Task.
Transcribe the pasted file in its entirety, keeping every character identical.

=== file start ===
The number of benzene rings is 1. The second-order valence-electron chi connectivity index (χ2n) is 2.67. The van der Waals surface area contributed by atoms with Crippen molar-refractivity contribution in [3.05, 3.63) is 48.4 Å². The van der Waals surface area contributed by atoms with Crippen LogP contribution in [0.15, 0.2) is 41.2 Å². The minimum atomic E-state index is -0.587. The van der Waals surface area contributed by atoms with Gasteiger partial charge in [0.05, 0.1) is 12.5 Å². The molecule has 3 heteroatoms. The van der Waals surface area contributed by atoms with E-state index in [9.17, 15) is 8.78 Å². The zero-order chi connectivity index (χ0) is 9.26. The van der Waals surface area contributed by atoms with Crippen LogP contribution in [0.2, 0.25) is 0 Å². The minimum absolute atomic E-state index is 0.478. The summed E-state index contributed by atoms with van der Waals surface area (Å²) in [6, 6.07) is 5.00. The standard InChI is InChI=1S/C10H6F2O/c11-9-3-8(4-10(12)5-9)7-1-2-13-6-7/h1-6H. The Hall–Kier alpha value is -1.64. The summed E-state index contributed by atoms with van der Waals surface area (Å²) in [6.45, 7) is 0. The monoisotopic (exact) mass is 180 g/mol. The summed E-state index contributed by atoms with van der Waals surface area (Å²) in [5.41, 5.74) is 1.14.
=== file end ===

The number of benzene rings is 1. The second-order valence-electron chi connectivity index (χ2n) is 2.67. The van der Waals surface area contributed by atoms with Crippen molar-refractivity contribution in [3.05, 3.63) is 48.4 Å². The van der Waals surface area contributed by atoms with Crippen LogP contribution in [0.15, 0.2) is 41.2 Å². The minimum atomic E-state index is -0.587. The van der Waals surface area contributed by atoms with Gasteiger partial charge in [0.05, 0.1) is 12.5 Å². The molecule has 3 heteroatoms. The van der Waals surface area contributed by atoms with E-state index in [9.17, 15) is 8.78 Å². The zero-order chi connectivity index (χ0) is 9.26. The van der Waals surface area contributed by atoms with Crippen LogP contribution in [0.2, 0.25) is 0 Å². The minimum absolute atomic E-state index is 0.478. The summed E-state index contributed by atoms with van der Waals surface area (Å²) in [6, 6.07) is 5.00. The standard InChI is InChI=1S/C10H6F2O/c11-9-3-8(4-10(12)5-9)7-1-2-13-6-7/h1-6H. The Hall–Kier alpha value is -1.64. The summed E-state index contributed by atoms with van der Waals surface area (Å²) in [6.45, 7) is 0. The monoisotopic (exact) mass is 180 g/mol. The summed E-state index contributed by atoms with van der Waals surface area (Å²) in [5.41, 5.74) is 1.14.